Villains Victims and Forensic Evidence

Seminario di Antropologia forense a cura di Stefano Benazzi

  • Data: dal 02 novembre 2016 alle 14:00 al 04 novembre 2016 alle 16:00

  • Luogo: Sala Conferenze del Dipartimento di Beni Culturali, via degli Ariani 1, Ravenna

kranioti_1
Fig 1. Skeletonised body found in the woods. Forensic anthropology expertise is needed to conduct a full analysis and assist positive identification

Seminario della Dr Elena Kranioti (University of Edinburgh)

Programma del seminario:

mercoledì 2 novembre, ore 14.00-16.00

Introduction in Forensic Anthropology
Forensic anthropology involves using a variety of methods and theories about human biology to answer medical and legal questions. Forensic anthropologists collaborate closely with police officers, lawyers, doctors, medical examiners, and other specialists to analyse heavily decomposed and often skeletonised remains and assist in positive identification and clarification of the circumstances surrounding the person’s death. This lecture provides an introduction to the practice of forensic anthropology and gives an overview of the questions that forensic anthropologist are asked to answer and the significance of their contributions in different contexts.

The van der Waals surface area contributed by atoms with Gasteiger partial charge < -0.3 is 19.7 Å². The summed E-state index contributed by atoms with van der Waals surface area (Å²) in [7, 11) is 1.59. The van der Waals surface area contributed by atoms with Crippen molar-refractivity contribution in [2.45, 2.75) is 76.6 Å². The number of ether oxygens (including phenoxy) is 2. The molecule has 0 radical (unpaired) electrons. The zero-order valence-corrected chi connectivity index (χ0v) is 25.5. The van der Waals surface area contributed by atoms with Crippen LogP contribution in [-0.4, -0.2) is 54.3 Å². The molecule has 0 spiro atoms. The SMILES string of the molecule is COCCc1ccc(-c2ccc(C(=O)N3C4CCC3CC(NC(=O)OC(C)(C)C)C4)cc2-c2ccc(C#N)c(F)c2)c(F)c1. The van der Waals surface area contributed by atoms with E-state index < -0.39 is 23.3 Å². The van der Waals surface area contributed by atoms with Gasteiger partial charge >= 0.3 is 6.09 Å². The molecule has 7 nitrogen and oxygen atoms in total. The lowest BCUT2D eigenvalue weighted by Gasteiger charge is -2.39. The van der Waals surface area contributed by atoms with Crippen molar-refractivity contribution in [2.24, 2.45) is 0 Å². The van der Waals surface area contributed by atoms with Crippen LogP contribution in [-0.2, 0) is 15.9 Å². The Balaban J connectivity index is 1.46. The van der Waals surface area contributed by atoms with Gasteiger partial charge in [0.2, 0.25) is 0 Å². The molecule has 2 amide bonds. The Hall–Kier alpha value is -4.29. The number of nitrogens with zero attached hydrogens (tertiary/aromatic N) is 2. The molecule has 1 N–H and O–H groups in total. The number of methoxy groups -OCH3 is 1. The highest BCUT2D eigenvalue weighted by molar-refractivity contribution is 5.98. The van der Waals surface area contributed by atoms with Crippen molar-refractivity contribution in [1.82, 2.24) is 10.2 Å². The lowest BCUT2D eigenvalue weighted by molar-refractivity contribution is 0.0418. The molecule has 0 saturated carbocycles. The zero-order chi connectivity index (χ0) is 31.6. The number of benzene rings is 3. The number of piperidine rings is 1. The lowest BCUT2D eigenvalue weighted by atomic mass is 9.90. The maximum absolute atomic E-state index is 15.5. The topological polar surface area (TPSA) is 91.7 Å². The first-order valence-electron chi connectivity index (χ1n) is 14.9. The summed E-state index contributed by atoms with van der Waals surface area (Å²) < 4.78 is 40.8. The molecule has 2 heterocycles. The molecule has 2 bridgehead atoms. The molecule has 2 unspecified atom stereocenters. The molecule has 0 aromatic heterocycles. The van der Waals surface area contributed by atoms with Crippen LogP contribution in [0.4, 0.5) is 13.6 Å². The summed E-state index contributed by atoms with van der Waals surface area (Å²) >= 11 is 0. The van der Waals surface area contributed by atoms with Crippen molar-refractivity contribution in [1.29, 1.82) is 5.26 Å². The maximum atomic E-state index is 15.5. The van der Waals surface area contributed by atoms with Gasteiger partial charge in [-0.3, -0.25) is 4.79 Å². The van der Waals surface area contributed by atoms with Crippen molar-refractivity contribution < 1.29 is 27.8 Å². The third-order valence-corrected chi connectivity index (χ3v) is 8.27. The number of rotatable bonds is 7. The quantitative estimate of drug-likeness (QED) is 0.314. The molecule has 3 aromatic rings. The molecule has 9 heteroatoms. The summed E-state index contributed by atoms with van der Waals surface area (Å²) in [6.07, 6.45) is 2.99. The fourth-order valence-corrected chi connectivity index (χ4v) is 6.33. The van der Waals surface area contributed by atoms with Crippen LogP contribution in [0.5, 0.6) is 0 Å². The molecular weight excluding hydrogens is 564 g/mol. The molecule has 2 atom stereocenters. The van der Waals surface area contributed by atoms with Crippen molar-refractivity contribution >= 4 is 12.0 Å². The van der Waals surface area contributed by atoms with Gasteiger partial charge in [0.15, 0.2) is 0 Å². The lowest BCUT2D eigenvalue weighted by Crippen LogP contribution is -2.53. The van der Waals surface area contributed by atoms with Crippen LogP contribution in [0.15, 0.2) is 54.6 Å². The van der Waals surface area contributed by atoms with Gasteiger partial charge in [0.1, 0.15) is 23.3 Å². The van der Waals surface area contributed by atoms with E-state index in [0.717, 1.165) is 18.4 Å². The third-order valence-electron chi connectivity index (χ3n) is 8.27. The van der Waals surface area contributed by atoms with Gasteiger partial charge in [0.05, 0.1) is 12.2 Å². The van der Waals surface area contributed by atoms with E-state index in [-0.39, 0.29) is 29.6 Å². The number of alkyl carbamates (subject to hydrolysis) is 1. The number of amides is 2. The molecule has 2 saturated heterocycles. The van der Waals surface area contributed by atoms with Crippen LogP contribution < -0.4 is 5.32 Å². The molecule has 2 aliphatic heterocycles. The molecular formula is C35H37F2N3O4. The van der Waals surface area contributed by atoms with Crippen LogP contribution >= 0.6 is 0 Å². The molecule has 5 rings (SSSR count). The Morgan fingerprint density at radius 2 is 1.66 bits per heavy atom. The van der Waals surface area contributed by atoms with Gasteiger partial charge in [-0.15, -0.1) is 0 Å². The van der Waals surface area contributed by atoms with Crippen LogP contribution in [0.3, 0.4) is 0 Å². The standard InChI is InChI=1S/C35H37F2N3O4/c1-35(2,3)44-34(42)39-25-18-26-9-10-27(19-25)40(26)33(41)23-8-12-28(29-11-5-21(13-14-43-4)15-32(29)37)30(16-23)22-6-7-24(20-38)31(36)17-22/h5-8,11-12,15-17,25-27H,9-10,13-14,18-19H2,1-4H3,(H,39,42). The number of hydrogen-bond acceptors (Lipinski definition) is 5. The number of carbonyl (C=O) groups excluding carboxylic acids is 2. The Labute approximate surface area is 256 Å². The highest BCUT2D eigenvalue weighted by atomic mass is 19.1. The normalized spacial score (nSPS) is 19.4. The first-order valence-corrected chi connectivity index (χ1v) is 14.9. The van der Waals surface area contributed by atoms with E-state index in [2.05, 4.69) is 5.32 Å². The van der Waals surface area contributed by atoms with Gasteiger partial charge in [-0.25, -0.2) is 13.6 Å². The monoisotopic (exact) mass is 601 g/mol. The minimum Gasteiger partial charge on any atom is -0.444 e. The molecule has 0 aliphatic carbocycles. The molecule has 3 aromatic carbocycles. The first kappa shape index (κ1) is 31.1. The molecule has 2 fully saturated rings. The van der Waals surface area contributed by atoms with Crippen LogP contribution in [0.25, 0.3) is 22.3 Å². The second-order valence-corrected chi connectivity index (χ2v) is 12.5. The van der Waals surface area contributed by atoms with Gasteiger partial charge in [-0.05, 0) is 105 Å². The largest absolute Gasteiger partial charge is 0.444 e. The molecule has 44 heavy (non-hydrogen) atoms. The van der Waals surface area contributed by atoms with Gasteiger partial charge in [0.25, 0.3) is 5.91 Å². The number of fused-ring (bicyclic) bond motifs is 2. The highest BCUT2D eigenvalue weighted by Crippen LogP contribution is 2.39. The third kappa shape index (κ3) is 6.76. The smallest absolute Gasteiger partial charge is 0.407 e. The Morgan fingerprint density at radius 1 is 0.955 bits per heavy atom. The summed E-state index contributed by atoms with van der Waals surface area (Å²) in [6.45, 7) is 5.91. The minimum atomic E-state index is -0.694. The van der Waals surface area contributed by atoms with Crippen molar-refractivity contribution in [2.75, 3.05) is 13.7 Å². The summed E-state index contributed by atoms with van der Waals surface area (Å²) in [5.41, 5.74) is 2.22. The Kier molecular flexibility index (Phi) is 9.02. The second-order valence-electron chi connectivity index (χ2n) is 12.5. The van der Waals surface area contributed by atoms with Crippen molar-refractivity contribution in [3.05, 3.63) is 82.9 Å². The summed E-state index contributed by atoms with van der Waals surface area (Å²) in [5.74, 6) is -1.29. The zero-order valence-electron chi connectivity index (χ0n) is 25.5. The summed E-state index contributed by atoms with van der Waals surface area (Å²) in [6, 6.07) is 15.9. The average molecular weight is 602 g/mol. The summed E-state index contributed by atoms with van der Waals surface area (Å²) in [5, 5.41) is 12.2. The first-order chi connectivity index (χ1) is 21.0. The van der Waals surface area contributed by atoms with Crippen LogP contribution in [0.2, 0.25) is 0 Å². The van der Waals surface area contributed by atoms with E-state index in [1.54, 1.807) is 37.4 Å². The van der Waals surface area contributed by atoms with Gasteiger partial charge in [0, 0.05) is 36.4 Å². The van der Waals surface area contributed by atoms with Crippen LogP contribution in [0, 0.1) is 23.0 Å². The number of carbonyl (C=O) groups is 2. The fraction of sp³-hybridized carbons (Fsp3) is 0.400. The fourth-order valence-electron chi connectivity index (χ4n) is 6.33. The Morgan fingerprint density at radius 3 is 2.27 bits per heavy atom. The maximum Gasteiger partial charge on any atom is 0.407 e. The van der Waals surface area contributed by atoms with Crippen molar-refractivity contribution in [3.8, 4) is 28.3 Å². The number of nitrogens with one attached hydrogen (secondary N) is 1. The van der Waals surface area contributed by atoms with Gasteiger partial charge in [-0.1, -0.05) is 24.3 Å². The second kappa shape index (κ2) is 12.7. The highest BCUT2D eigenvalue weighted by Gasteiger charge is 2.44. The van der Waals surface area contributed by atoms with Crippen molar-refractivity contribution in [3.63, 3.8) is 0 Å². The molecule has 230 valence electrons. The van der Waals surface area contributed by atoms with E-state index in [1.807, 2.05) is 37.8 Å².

giovedì 3 novembre, ore 14.00-16.00

Forensic analysis of skeletal trauma
Skeletal trauma is often encountered in violent deaths and it can be the single proof or this violence in the absence of soft tissue. This lecture will give an overview of the different types of trauma (sharp-force, blunt-force, ballistic, blast injuries, heat-induced trauma, post-mortem trauma due to taphonomy and anima scavenging), their special characteristics, their mechanism and their diagnostic significance in the medicolegal and archaeological context. Examples of rare archaeological cases and modern fatalities will be discussed.

venerdì 4 novembre, ore 14.00-16.00

Application of Forensic methods and Virtual tools in Archaeology and Forensic Medicine: examples of forensic cases.
Virtual anthropology (VA) is becoming a fundamental tool for anthropological analysis. VA is non-invasive and allows researchers to proceed in a thorough analysis of a set of remains (archaeological or modern) without compromising the integrity of the physical evidence. 3D digital models of the physical object allow for virtual manipulation, simulation, and bone sectioning, etc., in a virtual space, therefore preserving the original object from invasive procedures. Furthermore, the development of sophisticated software and hardware contributes significantly to the quality of the analysis and the documentation evidence that become “immortal” and remains in archive independently of the fate of the physical remains (burial, repatriation, decay). This lecture will provide an overview of the technological advances in virtual anthropology and examples of applications in archaeological and forensic cases.

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